I have made the absolute waterproof test with two underwater cases, Krab and Submarine, and jumped and slid down with LC-A+ and Fisheye 2 everywhere it was possible. Conclusion: Both cameras and cases are really robust and the results are fantastic, unique, unusual, and burst with colors and fun!
Because the weather for the week to come was supposed to consist of rain and coldness, a couple of friends and I decided to spend the last sunny day in a water park in Hungary.
Said and done, after three hours already we arrived at Aquarena, on the outskirts of Budapest (by the way, the F1 “Hungaroring” is located beside the Aquarena).
To capture all the fun we had on the last sunny day, I was equipped with Fisheye and Submarine as well as LC-A+ and Krab and 4 Films.
Our first impression of Aquarena was a little disappointing, because the terrain seemed to be pretty small.
But the more we came around in the water park, the more slides were discovered and in the end, a day was almost too short to utilize all the attractions often enough.
There were not a whole lot of people around on that Friday, so we really got our money’s worth for the 20€ ticket – sunburn included.
I really took my cameras to each and every attraction: No matter if I was on the kettle- or kamikaze-slide, a 3-meter-divingboard or floating tyres: Krab or Submarine always were with me.
Result: The underwater cases are really worth their money and, of course, 120% waterproof.
The cameras are held tight in the case and so it’s no problem for me to throw them 3 meters down or take a header into the water with the camera in front of me.
Sometimes, the supervisors look a little surprised, but that only makes the fun grow!
Each of the two cases has its advantages/disadvantages:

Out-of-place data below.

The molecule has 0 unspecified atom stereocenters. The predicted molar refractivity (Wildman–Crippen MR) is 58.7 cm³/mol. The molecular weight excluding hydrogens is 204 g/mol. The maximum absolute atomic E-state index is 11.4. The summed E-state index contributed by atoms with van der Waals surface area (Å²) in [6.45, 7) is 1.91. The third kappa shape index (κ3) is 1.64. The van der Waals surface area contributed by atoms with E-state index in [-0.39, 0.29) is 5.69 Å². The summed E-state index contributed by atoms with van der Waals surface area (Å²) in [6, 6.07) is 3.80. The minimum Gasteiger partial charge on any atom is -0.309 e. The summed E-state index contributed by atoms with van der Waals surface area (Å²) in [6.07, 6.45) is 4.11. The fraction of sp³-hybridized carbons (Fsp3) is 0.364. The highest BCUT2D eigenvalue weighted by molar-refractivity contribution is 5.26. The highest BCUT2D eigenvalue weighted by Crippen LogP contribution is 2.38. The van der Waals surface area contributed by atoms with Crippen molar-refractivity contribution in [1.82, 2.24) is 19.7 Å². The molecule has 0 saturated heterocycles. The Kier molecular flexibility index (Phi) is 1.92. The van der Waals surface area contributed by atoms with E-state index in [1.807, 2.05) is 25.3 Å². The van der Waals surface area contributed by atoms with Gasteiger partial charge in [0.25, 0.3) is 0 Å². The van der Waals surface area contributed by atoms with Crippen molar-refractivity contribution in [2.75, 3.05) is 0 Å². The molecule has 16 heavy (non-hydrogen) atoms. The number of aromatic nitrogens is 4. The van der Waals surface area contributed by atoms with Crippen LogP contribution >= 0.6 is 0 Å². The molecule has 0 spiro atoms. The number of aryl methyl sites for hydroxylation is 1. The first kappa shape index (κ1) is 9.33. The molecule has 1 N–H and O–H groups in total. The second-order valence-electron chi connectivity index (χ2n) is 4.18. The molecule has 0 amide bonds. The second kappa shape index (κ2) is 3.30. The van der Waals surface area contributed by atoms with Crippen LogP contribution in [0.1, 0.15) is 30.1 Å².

- ) While the Fisheye manages every picture to get pin sharp because of the wide-angle-lens, you don’t have any control over the distance settings once the LC-A is in her red submarine ’Krab".
-) The LC-A exposes every picture perfectly, while the fixed aperture/shutter speed of the Fisheye curbs you a little. Also, you should choose the right film: even with the sun shining bright, the ISO 100 film seemed to be too dark after I’ve looked at the negatives. I would, in any circumstance, recommend you to go for an ISO 400 (or at least 200) film!
-) A huge advantage of the Fisheye/Submarine is, of course, the flash!
Even in completely dark slides, while or after sunset or at night/naked swimming, you get great pictures (but I’m not going to show them to you).
-) Because of the wide-angle-lens of the Fisheye, self-portraits are easier and more harmonious; overall, you can capture action you’re involved in yourself more easily due to the wide-angle-view.
-) For one-of-a-kind-results, the LC-A still is irreplaceable. Crossed slides out of all films turn out to be way better with the “Queen of Lomography” – the fisheye, which holds gaudy colors and an abnormal perspective anyway, is almost too much.
No matter which underwater case you go for, both have a right to exist, do their job faultlessly and give you wonderful, extraordinary results.
If I had to give away one of them – I wouldn’t know which one it would be.
In the end, here is the homepage of Aquarena, which I really recommend to you for funny sunny days: